The cafe in Petroto was called “The Monopoly” – the only place to get food in the tiny village. The primary school was next door, and the cafe was run by the school teacher and his wife. We pitched our tent in the churchyard, and returned to the cafe for supper. Once again, it felt like a family affair – just us, Dimitri, the teacher, with his wife and son, and two elderly villagers.
It was Dimitri’s home village and he had returned here twelve years ago, after many years teaching in larger schools elsewhere. There were only three children at the school, one of which was his own son.
“It might sound easy teaching so few children, but they’re all at different stages, so it’s hard work,” said Dimitri. “This is the only school for the surrounding villages. Next year, my son will go to the secondary school in Trikala, down in the valley, and my wife will go with him. I’ll stay here, and we’ll commute.”
“It’s quiet in the winter,” added Vicki, his wife, “and we go to bed early. But people come back in the summer and then it’s livelier.”
“There used to be eighty children in the school here, when we were growing up,” chipped in one of the villagers. ” “There was no road until the mid sixties, and I was twelve years old before I saw a car for the first time. Now, so many people have emigrated, all over the world.”
It was drizzling when we left, and we were glad to have camped next to the covered porch of the church in case the weather got worse. As we’d been settling in, an old man had appeared, interested to find out who we were and what we were up to. “What can I give you?” he asked, and plucked two marigolds from the church garden, presenting one to me and a smaller one to Alan. Later on, he reappeared with a bunch of grapes and a handful of figs for us.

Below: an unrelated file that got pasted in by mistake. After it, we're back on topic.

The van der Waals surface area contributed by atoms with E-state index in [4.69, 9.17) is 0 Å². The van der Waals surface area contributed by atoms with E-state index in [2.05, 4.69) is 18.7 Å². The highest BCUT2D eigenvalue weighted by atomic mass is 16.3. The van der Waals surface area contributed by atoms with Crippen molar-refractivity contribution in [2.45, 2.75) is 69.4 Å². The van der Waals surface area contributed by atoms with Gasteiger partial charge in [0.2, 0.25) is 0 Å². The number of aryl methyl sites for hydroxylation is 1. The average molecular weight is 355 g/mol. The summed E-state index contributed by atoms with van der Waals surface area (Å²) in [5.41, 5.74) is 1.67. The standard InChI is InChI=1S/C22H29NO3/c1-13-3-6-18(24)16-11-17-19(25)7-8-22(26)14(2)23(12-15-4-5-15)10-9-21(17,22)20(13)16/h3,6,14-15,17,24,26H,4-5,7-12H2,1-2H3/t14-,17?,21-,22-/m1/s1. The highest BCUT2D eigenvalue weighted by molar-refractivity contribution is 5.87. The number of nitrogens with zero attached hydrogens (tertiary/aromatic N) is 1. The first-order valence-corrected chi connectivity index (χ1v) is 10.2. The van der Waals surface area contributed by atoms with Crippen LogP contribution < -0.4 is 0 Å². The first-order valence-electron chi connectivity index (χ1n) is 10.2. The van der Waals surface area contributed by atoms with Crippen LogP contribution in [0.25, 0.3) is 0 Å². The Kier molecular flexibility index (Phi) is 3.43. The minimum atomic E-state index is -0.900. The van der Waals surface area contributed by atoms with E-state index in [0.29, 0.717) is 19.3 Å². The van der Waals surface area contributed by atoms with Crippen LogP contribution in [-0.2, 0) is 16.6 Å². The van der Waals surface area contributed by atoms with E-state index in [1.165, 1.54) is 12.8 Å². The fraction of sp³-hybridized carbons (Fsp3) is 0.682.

It’s impossible to mention all the small kindnesses from people we met along the way – all those who invited us for a coffee, gave us fruit from their gardens or went out of their way to set us on the right track. Walking exclusively on high mountain trails, beyond shepherds and villages, has no appeal for me, if it means missing out on this friendliness. And the unexpected perspectives too. The two elderly villagers were probably of a similar age to myself. I tried to imagine a childhood without ever seeing a car.
As we snuggled down into our sleeping bags, two owls, perched in the bell tower and the tall pines next to the tent, called to each other softly. We were excited and a little nervous about the next two days: up the Koubourianitiko river, then across the mountain pass below the looming peak of Delidhimi.
The route: Mixture of dirt and tarred roads, with a brief stretch of mule path. However, organised German and British hiking groups used to come this way, and it would almost certainly be possible to find an alternative route parallel to the road, even though it’s not marked on the map. Kilometres: 10. Ascent: 482m Descent: 400m. Map: Anavasi South Pindus 4.2.
Facilities: The Monopoly cafe at Petroto, open all year. Vicki’s omelettes, made from their own eggs and vegetables, are renowned.